The ordinance exempted “dwelling units located in a structure completed or newly constructed” after its effective date. (L.A.Ord. No. 151,415, § 2, subd. E(5).)
b. The 1979 RSO.
The moratorium was succeeded by the RSO (§ 151.00 et seq., L.A.Ord. No. 152,120) which became operative May 1, 1979 (§ 151.12).
Section 151.02, subdivision M, of the RSO defines rental units as including “mobile homes, whether rent is paid for the mobile home and the land upon which the mobile home is located, or rent is paid for the land alone.”
Subdivision M(6), the crucial subdivision, exempts new construction, which it defines as “[h]ousing accommodations located in a structure for which a certificate of occupancy was first issued after October 1, 1978.”
The purpose of the exemption was “to encourage new construction and expansion of the City's housing stock.” 2
3. Trial court erred in holding the Park is not exempt new construction within the meaning of subdivision M(6).
a. Summary of argument.
The Park contends it first obtained a Statement of Installation Acceptance in 1980, that such statement is analogous to a Certificate of Occupancy, and that a mobile home park is analogous to a structure consisting of subdivided units. Based thereon, it is exempt as “[h]ousing accommodations located in a structure for which a certificate of occupancy was first issued after October 1, 1978.” (Subd. M(6).)
The City contends, and the trial court held, that subdivision M(6)'s exemption for new construction did not exempt new mobile home parks, and it was not until 1986 that the RSO created an exemption for new mobile home parks.
b. Principles of statutory construction.
The construction of a municipal ordinance is governed by the same rules as the construction of statutes. (C–Y Development Co. v. City of Redlands (1982) 137 Cal.App.3d 926, 929, 187 Cal.Rptr. 370.)
Ambiguity is generally a condition precedent to interpretation. (County of Sacramento v. Hickman (1967) 66 Cal.2d 841, 849, fn. 6, 59 Cal.Rptr. 609, 428 P.2d 593.) If the words of an enactment, given their ordinary meaning, are reasonably free from ambiguity, the courts will look no further to ascertain the meaning of the statute. (People v. Mel Mack Co. (1975) 53 Cal.App.3d 621, 626, 126 Cal.Rptr. 505.) The literal meaning may be disregarded, however, to avoid absurd results or to give effect to manifest purposes that, in light of the statute's legislative history, appear from its provisions considered as a whole. (County of Sacramento, supra, 66 Cal.2d at p. 849, fn. 6, 59 Cal.Rptr. 609, 428 P.2d 593.)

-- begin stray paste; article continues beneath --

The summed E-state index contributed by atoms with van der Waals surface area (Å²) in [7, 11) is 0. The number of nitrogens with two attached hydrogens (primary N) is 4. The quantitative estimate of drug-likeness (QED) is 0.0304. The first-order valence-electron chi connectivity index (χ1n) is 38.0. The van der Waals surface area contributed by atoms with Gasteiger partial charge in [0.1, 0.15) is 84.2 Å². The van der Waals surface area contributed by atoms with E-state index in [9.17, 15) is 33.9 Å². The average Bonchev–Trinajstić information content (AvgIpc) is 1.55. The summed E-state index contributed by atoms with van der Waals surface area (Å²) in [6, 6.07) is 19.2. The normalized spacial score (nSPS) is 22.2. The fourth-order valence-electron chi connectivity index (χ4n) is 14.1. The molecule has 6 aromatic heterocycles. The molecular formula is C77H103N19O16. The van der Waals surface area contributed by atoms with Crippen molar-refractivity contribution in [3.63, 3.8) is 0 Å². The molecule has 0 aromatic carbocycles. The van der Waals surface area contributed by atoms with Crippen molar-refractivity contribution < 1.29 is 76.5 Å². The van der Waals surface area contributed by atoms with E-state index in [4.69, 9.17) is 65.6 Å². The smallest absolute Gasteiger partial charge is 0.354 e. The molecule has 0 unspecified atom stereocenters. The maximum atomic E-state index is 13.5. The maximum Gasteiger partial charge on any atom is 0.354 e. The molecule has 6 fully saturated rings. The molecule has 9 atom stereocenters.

Although courts ordinarily defer to the administrative interpretation of a statute adopted by the agency charged with its enforcement, such deference is not appropriate where, as here, the administrative interpretation occurs in an internal memorandum, rather than in an administrative regulation which is adopted after notice and hearing. (Jones v. Tracy School Dist. (1980) 27 Cal.3d 99, 107, 165 Cal.Rptr. 100, 611 P.2d 441; California State Employees' Assn. v. State Personnel Bd. (1986) 178 Cal.App.3d 372, 280, 223 Cal.Rptr. 826.)
In any event, administrative construction of a statute, while entitled to great weight, cannot prevail when a contrary legislative purpose is apparent. [Citations.] (Pacific Legal Foundation v. Unemployment Ins. Appeals Bd. (1981) 29 Cal.3d 101, 117, 172 Cal.Rptr. 194, 624 P.2d 244.3
c. Mobile homes are “housing accommodations located in a structure”.
Health and Safety Code (H & SC) section 18211, found within the Mobilehome Parks Act (H & SC § 18200 et seq.), provides: “ ‘Mobilehome’, for the purposes of this part, is a structure transportable in one or more sections, designed and equipped to contain not more than two dwelling units, ․, to be used with or without a foundation system.” (H & SC § 18211, italics added.) H & SC section 18008 contains a similar definition.
In Pacific Gas & Elec. Co. v. Hacienda Mobile Home Park (1975) 45 Cal.App.3d 519, 525, 119 Cal.Rptr. 559, a deed of easement prohibited the construction of “ ‘any building or other structure’ ” within 15 feet of any line of poles and wires. The operator of a mobile home park contended that mobile homes were not prohibited “ ‘buildings or structures' ” under the deed. (Id., at p. 526, 119 Cal.Rptr. 559.)
At that time, H & SC section 18211 defined mobile home as “ ‘a vehicle designed and equipped for human habitation, and for being drawn by a motor vehicle’ ”; H & SC section 18008 similarly defined mobile home as “ ‘a vehicle designed and equipped to contain not more than two dwelling units to be used without a permanent foundation’ ” (Pacific Gas & Elec. Co., supra, 45 Cal.App.3d at p. 526, 119 Cal.Rptr. 559, both italics added). The reviewing court held these definitions did not preclude a mobile home from being a building or structure. (Id., at p. 527, 119 Cal.Rptr. 559.) It also looked to case law which had defined, for various purposes, a phone booth, a cabin cruiser, a railroad car and a popcorn stand on wheels, as structures. (Ibid.) The Pacific Gas & Elec. Co. court concluded a mobile home or trailer was a building or structure as those terms were used in the grant of easement. (Ibid.)